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Final early voting numbers show large increases


Galveston County Democrats and Republicans both voted in record numbers during early voting for this year’s primary election, according to vote totals from the Texas Secretary of State’s office.

A total of 21,592 people voted early in person or through absentee ballots this year. It is a 45 percent increase over early voting turnout in 2014 and a 97 percent from the 2010 primaries, when 10,942 people voted early.

Galveston County Democrats more than doubled their early turnout from 2014, sending 5,848 people to the polls early. During the last primary election, only 2,892 Democrats voted early.

Far more people voted in the Republican primary, with 15,744 casting ballots for GOP races. It was a 32 percent increase from 2014 primary election, when 11,953 people voted early, and a 130 percent increase from the 2010 primary elections.

This year’s primary election will decide a number of important local government positions, including who will be the next Galveston County judge and district attorney. No Democrats filed to run in those primaries, so none will compete in the November general election.

It’s possible that the number of early voters surpassed the number of people in the county that will go to the polls on Tuesday — given recent history in county voting behavior. During the 2014 primaries, 61 percent of the totals votes cast were cast early.

Early voting numbers were up across the state, as well. According to the Texas Tribune, more than 650,000 people voted early in the 10 counties with the most registered votes in the state.

In those counties, Democrats outvoted Republicans by 117,000 votes. in 2014, far more Republicans than Democrats voted early.

Early voting ended Friday. The last chance to cast a vote in the primary elections is Tuesday. Polls open at 7 a.m. and close at 7 p.m. Voters from Galveston County can cast a ballot at any open polling place in the county, regardless of home address.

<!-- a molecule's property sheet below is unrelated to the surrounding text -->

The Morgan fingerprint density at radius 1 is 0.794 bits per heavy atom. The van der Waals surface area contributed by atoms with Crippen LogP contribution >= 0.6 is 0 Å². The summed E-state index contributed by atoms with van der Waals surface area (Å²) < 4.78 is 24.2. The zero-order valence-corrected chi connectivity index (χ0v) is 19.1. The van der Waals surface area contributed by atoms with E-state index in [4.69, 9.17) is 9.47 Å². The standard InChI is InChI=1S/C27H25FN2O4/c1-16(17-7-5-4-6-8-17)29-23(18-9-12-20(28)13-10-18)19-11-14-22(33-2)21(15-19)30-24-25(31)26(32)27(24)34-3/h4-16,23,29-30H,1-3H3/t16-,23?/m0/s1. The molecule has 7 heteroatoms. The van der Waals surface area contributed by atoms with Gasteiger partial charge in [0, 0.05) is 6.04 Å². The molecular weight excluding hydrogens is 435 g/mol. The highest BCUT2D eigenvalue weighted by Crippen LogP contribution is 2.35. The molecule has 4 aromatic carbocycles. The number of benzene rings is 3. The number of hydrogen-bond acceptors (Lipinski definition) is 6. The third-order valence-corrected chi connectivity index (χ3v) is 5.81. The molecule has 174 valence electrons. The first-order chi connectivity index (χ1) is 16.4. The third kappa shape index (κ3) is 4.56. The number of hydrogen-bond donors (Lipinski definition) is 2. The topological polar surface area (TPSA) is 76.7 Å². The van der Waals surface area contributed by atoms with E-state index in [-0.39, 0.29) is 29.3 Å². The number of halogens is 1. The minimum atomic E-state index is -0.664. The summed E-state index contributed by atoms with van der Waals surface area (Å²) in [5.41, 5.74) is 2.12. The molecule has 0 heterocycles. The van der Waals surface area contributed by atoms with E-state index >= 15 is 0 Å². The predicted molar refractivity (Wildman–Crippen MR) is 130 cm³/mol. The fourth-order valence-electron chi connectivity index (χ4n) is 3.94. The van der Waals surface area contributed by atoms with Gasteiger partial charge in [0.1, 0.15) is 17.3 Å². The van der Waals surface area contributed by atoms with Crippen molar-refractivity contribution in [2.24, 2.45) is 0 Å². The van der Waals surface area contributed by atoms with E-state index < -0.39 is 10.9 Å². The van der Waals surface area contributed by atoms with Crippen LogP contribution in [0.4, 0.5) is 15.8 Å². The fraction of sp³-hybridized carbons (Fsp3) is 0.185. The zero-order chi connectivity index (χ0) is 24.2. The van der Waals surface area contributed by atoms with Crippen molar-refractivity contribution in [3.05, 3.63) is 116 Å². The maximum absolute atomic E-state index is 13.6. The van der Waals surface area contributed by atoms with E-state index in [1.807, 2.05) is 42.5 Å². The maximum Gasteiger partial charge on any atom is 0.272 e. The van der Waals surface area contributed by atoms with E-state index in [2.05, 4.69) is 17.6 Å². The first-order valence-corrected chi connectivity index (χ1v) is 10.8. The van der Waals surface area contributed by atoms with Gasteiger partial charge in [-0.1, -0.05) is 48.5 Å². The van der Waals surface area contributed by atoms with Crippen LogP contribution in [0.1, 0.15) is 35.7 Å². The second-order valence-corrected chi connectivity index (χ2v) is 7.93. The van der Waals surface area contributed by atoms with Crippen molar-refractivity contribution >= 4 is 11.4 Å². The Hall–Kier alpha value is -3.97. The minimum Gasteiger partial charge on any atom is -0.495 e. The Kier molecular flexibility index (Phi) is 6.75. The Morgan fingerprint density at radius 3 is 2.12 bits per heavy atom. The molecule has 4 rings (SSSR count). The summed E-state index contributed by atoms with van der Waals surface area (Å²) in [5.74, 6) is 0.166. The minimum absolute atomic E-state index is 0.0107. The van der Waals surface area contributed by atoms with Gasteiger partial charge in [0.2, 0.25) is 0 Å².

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Coast Guard service helps ships navigate channel, in fog or fair seas

From a control room inside a U.S. Coast Guard base near Ellington Airport, Alberto Hernandez and other controllers in the Vessel Traffic Service unit oversee about 280,000 marine vessel movements each year, officials said.

The scene inside the base is not unlike an air traffic control room. Controllers monitor ship movements from Houston all the way to Galveston, while others communicate with pilots and mariners on the radio as they journey along the area’s channels.

The Vessel Traffic Service is responsible for safety of marine traffic in the Houston, Galveston and Texas City ship channels, among others, said Steve Nerheim, the group’s director.

“Our sole duty is to advise mariners on what is going on, without being rear-seat drivers,” Nerheim said.

The controllers, working 24 hours a day, seven days a week, use a combination of radio, video, radar and tracking equipment to monitor conditions in the channels and prevent collisions, elisions, damage, pollution and injury, said Hernandez, a watch supervisor.

The group speaks directly to whoever is piloting the vessels, whether it be members of local pilot organizations or towboat operators, among others, Hernandez said.

While the group does not typically direct traffic, it is authorized to do so when necessary, Hernandez said.

“Just like traffic on the roads and there is an accident almost every day, there is an issue on the channels every day,” Hernandez said. “That doesn’t necessarily mean an accident, but an issue.”

Controllers early Thursday, for instance, spent time advising traffic in the Bolivar Roads region near Galveston because of heavy winds in the area, Hernandez said.

The issue of who closes parts of the channel to traffic has become a matter of interest in Galveston of late because cruise lines have accused the Galveston-Texas City Pilots Association of using fog as an excuse to delay vessels from coming in and out of the island’s harbor.

“The Coast Guard does not close the channel because of fog,” Hernandez said.

That decision, instead, is made by the Houston and Galveston-Texas City pilots associations, which operate independently of one another and make separate decisions, Hernandez said.

Controllers take action and notify ships when they are on course to collide with one another or other problems are imminent, Hernandez said.

The group oversees about 67 ships a day coming through the region’s channels, Hernandez said.

Of that number, the vast majority is bound for Houston — about 57 of them, Hernandez said.

Only about 10 per day are overseen by the Galveston-Texas City Pilots Association, Hernandez said.